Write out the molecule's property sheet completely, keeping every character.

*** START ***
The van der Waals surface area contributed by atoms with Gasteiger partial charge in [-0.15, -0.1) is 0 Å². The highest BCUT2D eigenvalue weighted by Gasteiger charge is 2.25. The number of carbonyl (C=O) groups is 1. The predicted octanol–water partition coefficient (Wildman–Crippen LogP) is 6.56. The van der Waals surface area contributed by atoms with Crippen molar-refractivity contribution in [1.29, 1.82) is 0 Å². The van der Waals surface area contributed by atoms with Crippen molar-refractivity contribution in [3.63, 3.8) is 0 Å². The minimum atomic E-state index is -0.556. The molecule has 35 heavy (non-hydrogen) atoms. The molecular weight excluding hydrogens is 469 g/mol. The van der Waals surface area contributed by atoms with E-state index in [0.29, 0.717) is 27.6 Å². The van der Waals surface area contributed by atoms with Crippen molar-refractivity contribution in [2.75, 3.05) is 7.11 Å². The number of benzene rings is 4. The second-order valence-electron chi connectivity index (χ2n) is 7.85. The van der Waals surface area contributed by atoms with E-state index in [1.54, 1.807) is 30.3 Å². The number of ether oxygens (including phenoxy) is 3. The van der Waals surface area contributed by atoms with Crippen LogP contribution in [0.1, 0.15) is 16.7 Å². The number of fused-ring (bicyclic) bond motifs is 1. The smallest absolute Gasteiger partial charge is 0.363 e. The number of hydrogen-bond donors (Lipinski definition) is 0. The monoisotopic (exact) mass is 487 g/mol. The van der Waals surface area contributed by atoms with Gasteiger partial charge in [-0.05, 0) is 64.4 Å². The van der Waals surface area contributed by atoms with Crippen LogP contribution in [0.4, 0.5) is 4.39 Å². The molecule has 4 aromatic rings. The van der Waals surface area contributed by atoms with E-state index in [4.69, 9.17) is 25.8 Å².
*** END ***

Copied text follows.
The van der Waals surface area contributed by atoms with Gasteiger partial charge in [-0.15, -0.1) is 0 Å². The highest BCUT2D eigenvalue weighted by Gasteiger charge is 2.25. The number of carbonyl (C=O) groups is 1. The predicted octanol–water partition coefficient (Wildman–Crippen LogP) is 6.56. The van der Waals surface area contributed by atoms with Crippen molar-refractivity contribution in [1.29, 1.82) is 0 Å². The van der Waals surface area contributed by atoms with Crippen molar-refractivity contribution in [3.63, 3.8) is 0 Å². The minimum atomic E-state index is -0.556. The molecule has 35 heavy (non-hydrogen) atoms. The molecular weight excluding hydrogens is 469 g/mol. The van der Waals surface area contributed by atoms with E-state index in [0.29, 0.717) is 27.6 Å². The van der Waals surface area contributed by atoms with Crippen molar-refractivity contribution in [2.75, 3.05) is 7.11 Å². The number of benzene rings is 4. The second-order valence-electron chi connectivity index (χ2n) is 7.85. The van der Waals surface area contributed by atoms with E-state index in [1.54, 1.807) is 30.3 Å². The number of ether oxygens (including phenoxy) is 3. The van der Waals surface area contributed by atoms with Crippen LogP contribution in [0.1, 0.15) is 16.7 Å². The number of fused-ring (bicyclic) bond motifs is 1. The smallest absolute Gasteiger partial charge is 0.363 e. The number of hydrogen-bond donors (Lipinski definition) is 0. The monoisotopic (exact) mass is 487 g/mol. The van der Waals surface area contributed by atoms with Gasteiger partial charge in [-0.05, 0) is 64.4 Å². The van der Waals surface area contributed by atoms with Crippen LogP contribution in [0.4, 0.5) is 4.39 Å². The molecule has 4 aromatic rings. The van der Waals surface area contributed by atoms with E-state index in [4.69, 9.17) is 25.8 Å².